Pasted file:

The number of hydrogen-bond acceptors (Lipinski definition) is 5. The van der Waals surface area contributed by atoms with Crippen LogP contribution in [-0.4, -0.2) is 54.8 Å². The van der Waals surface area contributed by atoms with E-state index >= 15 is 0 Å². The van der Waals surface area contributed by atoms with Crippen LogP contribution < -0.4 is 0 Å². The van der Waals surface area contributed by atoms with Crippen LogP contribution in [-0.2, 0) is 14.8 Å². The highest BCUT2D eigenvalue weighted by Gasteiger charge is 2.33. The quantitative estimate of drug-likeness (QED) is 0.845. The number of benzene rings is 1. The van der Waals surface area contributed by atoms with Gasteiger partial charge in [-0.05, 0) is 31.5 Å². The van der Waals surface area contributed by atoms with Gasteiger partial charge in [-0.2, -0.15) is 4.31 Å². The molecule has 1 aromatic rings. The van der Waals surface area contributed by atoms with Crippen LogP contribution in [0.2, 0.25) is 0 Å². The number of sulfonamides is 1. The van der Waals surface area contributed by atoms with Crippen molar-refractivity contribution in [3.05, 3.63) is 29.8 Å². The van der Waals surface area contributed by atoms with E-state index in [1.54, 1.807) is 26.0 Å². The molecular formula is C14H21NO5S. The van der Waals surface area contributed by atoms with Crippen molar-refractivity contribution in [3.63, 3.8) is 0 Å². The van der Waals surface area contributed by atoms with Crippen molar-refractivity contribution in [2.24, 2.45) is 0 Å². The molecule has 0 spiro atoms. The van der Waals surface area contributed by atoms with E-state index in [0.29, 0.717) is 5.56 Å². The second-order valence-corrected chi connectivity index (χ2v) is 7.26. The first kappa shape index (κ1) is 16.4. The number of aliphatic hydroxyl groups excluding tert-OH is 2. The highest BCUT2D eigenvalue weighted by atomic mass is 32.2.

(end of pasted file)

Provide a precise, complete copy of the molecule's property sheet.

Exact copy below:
The number of hydrogen-bond acceptors (Lipinski definition) is 5. The van der Waals surface area contributed by atoms with Crippen LogP contribution in [-0.4, -0.2) is 54.8 Å². The van der Waals surface area contributed by atoms with E-state index >= 15 is 0 Å². The van der Waals surface area contributed by atoms with Crippen LogP contribution < -0.4 is 0 Å². The van der Waals surface area contributed by atoms with Crippen LogP contribution in [-0.2, 0) is 14.8 Å². The highest BCUT2D eigenvalue weighted by Gasteiger charge is 2.33. The quantitative estimate of drug-likeness (QED) is 0.845. The number of benzene rings is 1. The van der Waals surface area contributed by atoms with Gasteiger partial charge in [-0.05, 0) is 31.5 Å². The van der Waals surface area contributed by atoms with Gasteiger partial charge in [-0.2, -0.15) is 4.31 Å². The molecule has 1 aromatic rings. The van der Waals surface area contributed by atoms with Crippen LogP contribution in [0.2, 0.25) is 0 Å². The number of sulfonamides is 1. The van der Waals surface area contributed by atoms with Crippen molar-refractivity contribution in [3.05, 3.63) is 29.8 Å². The van der Waals surface area contributed by atoms with E-state index in [1.54, 1.807) is 26.0 Å². The molecular formula is C14H21NO5S. The van der Waals surface area contributed by atoms with Crippen molar-refractivity contribution in [3.63, 3.8) is 0 Å². The van der Waals surface area contributed by atoms with Crippen molar-refractivity contribution in [2.24, 2.45) is 0 Å². The molecule has 0 spiro atoms. The van der Waals surface area contributed by atoms with E-state index in [0.29, 0.717) is 5.56 Å². The second-order valence-corrected chi connectivity index (χ2v) is 7.26. The first kappa shape index (κ1) is 16.4. The number of aliphatic hydroxyl groups excluding tert-OH is 2. The highest BCUT2D eigenvalue weighted by atomic mass is 32.2.